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Kubernetes and cloud portability - it’s complicated

Kubernetes and cloud portability - it’s complicated

Kubernetes doesn’t offer the magical application portability you might expect, but something better

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I’m so sorry. You were told that Kubernetes was your key to the golden age of multi-cloud nirvana.

You believed that Kubernetes would give you portability to move applications seamlessly between clouds, whether running in your data centre or on a public cloud. It’s not really your fault. Vendors have been promising all sorts of magical things with regard to portability and Kubernetes.

Unfortunately, Gartner just weighed in to put the kibosh on the Kubernetes-for-portability panacea. As analyst Marco Meinardi writes, when asked whether companies should embrace “Kubernetes to make their applications portable... the answer is: no.”

It’s not that Kubernetes can’t be used to make applications portable. It can. But the nature of that portability differs from how it’s commonly conceived. So how should companies think about Kubernetes-driven portability?

Can’t get there from here

First, let me suggest that the whole idea of multi-cloud might be wrongheaded. Now, I could be biased. After all, I do work for a cloud provider (AWS). However, I like to think that my bias against multi-cloud, magical-application-portability thinking stems from it being a really bad idea.

As I wrote long before I joined AWS, “Vendors are cleaning up by selling multi-cloud snake oil while customers keep getting stuck with lowest common denominator cloud strategies and sky-high expenses.”

Of course I’m not the only one with this view. Corey Quinn of the Duckbill Group, who has made a living by snarkily trashing bad IT practices, believes multi-cloud is “the worst practice” for a host of reasons. As Quinn has written:

[T]he idea of building workloads that can seamlessly run across any cloud provider or your own data centres with equal ease… is compelling and something I would very much enjoy.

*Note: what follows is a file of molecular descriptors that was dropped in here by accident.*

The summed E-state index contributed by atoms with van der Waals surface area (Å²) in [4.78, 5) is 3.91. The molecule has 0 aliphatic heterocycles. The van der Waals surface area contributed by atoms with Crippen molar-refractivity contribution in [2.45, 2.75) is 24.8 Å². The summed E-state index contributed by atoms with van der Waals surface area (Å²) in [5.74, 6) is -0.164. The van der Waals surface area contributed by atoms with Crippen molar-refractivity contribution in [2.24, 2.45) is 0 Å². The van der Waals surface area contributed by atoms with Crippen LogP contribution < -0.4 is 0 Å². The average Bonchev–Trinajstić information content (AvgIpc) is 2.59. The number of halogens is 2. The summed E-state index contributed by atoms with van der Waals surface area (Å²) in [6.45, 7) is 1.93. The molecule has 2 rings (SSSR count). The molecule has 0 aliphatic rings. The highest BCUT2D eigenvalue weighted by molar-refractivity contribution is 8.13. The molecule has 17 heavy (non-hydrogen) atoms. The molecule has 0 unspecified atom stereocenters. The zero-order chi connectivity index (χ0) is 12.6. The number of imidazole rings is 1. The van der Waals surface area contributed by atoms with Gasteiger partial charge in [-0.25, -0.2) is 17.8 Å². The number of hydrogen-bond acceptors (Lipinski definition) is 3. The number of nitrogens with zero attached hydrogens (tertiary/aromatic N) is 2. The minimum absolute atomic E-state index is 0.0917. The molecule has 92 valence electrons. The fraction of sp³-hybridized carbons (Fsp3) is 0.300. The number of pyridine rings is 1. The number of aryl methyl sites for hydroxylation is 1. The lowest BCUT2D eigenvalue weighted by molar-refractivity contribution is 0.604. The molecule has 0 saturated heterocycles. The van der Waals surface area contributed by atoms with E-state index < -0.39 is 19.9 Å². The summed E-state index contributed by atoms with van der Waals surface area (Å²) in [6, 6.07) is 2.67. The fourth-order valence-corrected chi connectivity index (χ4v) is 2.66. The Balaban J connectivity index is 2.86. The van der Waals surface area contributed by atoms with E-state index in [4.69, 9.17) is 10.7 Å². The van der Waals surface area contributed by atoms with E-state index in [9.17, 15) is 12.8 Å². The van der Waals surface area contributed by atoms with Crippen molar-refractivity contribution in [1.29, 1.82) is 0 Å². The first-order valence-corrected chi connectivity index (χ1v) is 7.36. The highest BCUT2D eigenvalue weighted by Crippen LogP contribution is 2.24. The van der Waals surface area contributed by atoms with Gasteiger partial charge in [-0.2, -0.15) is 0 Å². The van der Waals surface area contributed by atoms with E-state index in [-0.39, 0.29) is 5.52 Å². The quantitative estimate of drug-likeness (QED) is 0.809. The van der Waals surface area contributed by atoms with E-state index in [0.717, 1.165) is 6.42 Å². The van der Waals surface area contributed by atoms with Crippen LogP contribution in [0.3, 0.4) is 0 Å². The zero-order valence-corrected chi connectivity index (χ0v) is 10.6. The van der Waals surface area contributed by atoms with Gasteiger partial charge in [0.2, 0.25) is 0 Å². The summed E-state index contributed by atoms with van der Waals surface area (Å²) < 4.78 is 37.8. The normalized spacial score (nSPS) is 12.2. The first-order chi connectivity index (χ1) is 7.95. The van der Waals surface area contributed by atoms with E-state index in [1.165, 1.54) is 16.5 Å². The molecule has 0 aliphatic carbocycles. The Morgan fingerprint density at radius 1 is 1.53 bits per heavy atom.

However, it’s about as practical as saying “just write bug-free code” to your developers—or actually trying to find the spherical cow your physics models dictate should exist. It’s a lot harder than it looks.”

Which brings us to Gartner.

There are many, many great reasons to use Kubernetes, Meinardi writes. Portability just doesn’t happen to be one of them:

Inquiries show that [the] likelihood [of moving applications between cloud providers] is actually very low. Once deployed in a provider, applications tend to stay there. This is due to data lakes being hard — and expensive — to port and, therefore, end up acting as centres of gravity.

Why hard? Analyst Kurt Marko provides some clues, saying that “transparent, incognisant workload movement is only possible on vanilla container platforms for the simplest of applications.” He then lists a range of hurdles that get in the way of Kubernetes-based portability, including dependence on native cloud features (managed databases, serverless functions, etc.), the difficulty of federating user identity and security policies across platforms, and more.

So if multi-cloud isn’t necessarily the best of ideas, following Quinn, and Kubernetes isn’t going to get us there, even if it were a great idea, following Marko, what kind of Kubernetes-fuelled portability is a good idea?

Portability is really about people

It’s not that you can’t architect an application in such a way as to make it portable across clouds. You can, as Peter Benjamin notes, and that portability makes more sense if you think of the timeframes in terms of years rather than days or weeks, as Paul Nash posits.

Miles Ward concurs, arguing, “Our customers [want to] evaluate every few years, not every week; they just want it easy if the landscape changes.” Rather, it’s just that this isn’t common (for the reasons identified above), nor is it as important as other aspects of portability.

Perhaps the most important way to think about portability comes from Weaveworks CEO Alexis Richardson:

The point is “skills portability” due to using a standard operating model and tool chain. Large organisations want developers to use standard ways of working because this reduces training costs, and removes obstacles to staff moving from project to project. It also makes it easier and cheaper to apply policy if your “platform” (or platforms) are based on the same core set of cloud native tools.

This view is echoed by Knative co-founder Matt Moore (“the real win is the portability of concepts and tools”). Or, as EJ Campbell nicely summarises, “It’s nice to have transferable skills.”

Importantly, those skills help both employers and employees. Kubernetes may not make it simple to move applications between environments (on-premises or cloud), but it does level-set the skills and concepts that a developer can use in each of these environments.

Or, as Rancher Labs CTO and co-founder Darren Shepherd puts it, “The portability is that the same approach can be used regardless of cloud, data centre, edge, laptop, stateless, stateful, AI/ML, etc.”

In this way, Kubernetes is incredibly important, offering “people portability” that is good for individuals and corporations. It’s not magical application portability. It’s something much better.


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